Teflon

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Fundamental Structures and Properties of Teflon and Its Applications in Industry 1. Introduction
Polytetrafluoroethylene (PTFE) also known as Teflon is a thermoplastic polymer. It is formed by addition polymerization using the monomer tetrafluroethylene (TFE). Teflon is a strong, waxy and non-flammable resin which is used in many applications especially in corrosive industries due to its resistance to chemicals. In addition, it is able to maintain its physical properties over a wide range of temperatures.
Teflon was invented by accident by a research chemist named Roy J. Plunkett at DuPont’s Jackson Lab in New Jersey on 6 April 1938. Plunkett and his technician assistant, Jack Rebok, were testing on the chemical reactions of the
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In addition, the CF2 groups are equally spaced along the chain which is twisted to form a helix to accommodate the large fluorine atoms to relieve overcrowding and having the shortest F-F distance. It provides stability to the fluorine to carbon bonds. As such, it is difficult to break a stable bond and this makes PTFE unreactive to many chemicals. This stable bonding structure also contributes to good dielectric properties. It prevents the transmission of electrons through the molecular orbital of PTFE and due to the strength of the carbon to fluorine bonds, electrons are not released easily from the polymer orbital. 3. Description of Industrial Applications of Teflon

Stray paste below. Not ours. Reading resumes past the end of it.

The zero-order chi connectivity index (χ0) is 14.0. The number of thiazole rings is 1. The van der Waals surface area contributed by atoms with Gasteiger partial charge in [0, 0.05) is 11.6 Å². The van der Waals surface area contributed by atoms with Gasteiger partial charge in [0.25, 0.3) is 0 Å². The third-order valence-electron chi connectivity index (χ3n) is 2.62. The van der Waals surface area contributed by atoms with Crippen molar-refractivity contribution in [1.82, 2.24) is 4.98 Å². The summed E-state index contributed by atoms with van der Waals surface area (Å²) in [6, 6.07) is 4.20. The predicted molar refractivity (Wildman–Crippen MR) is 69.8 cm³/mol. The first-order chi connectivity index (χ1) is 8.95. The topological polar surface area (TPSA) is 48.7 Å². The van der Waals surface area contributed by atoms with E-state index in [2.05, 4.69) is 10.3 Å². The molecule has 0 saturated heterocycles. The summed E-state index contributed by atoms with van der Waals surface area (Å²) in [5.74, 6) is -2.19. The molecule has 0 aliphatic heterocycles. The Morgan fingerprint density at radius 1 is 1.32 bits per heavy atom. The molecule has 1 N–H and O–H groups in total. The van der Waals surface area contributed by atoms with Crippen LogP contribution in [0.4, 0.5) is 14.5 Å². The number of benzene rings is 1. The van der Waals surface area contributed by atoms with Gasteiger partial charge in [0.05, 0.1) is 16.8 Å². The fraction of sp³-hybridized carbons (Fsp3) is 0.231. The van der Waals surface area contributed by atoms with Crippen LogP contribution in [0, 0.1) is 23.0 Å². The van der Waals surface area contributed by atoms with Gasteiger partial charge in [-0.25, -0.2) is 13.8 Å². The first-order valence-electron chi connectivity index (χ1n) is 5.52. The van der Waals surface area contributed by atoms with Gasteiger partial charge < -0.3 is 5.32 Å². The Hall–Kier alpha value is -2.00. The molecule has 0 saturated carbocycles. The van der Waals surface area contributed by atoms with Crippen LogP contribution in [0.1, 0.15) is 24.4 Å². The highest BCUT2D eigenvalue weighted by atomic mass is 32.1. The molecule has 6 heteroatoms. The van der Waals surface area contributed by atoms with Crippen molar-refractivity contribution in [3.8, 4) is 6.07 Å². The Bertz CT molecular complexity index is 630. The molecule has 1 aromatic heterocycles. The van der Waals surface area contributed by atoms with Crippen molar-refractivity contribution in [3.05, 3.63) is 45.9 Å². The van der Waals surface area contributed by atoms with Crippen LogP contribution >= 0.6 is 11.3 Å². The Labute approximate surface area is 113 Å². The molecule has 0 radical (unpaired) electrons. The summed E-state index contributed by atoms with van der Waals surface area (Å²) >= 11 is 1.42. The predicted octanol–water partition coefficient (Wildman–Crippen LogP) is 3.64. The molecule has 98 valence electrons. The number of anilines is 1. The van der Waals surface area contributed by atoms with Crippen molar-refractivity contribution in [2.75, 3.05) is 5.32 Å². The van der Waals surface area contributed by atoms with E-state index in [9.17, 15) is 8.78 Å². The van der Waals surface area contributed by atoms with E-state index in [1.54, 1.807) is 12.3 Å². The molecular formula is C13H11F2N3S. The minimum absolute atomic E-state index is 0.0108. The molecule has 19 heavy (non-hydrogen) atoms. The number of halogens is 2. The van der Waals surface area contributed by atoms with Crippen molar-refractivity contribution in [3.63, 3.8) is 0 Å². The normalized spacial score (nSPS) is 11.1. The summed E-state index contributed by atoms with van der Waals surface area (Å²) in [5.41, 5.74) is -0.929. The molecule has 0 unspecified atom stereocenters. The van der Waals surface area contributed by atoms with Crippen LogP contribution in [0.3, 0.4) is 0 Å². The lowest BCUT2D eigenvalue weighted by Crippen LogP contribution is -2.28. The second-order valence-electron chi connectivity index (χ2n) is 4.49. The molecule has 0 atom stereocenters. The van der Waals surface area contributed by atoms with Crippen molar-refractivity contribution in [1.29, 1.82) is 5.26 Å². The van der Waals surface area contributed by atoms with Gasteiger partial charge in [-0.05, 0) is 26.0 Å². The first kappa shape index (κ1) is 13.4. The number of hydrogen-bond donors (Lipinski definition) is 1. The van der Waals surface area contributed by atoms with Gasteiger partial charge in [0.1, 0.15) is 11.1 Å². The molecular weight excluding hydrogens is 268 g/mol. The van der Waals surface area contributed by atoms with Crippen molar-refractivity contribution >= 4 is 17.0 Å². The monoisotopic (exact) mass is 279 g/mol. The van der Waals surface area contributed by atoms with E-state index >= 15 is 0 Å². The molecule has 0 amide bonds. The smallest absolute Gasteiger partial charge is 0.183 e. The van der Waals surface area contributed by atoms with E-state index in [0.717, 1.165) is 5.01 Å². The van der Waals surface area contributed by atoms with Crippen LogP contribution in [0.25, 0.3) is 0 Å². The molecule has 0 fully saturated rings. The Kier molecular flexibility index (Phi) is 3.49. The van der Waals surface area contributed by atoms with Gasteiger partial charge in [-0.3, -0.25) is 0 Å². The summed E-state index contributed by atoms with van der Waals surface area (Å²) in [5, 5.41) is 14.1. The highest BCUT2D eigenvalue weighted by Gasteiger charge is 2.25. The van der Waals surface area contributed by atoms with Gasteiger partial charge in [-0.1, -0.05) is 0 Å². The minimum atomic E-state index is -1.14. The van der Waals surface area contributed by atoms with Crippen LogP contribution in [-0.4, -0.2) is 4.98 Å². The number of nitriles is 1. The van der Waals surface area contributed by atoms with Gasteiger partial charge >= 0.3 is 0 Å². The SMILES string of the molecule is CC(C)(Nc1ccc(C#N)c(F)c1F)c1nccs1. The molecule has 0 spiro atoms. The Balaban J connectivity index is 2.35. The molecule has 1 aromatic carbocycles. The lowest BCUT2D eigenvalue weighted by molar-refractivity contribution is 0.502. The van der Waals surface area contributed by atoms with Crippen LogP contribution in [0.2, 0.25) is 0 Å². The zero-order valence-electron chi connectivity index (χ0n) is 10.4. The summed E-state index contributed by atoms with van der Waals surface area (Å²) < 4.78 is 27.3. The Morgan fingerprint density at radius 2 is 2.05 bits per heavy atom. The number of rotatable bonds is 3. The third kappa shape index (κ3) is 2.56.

Teflon is widely used in many industries due to its unique properties. In the petrochemical industries and chemical processing industries, Teflon is used for vessel linings, seals, gaskets, spacers, pump interiors, washers, dip tubes and well-drilling components. This is due to PTFE is chemically inert, resistant to corrosion and functions in environments of 500 degrees Fahrenheit. Also, PTFE are used in refrigeration systems and steams line. PTFE hoses are used to transfer chemicals and connectors and lines for product interchange. Teflon replaces the typical corrugated, stainless steel hoses.
For the electrical industries, PTFE are used as an insulator in wire, cable wrap, spacers and tubings. It is used to separate conductive surfaces in capacitors. It is machined into standoff insulators and

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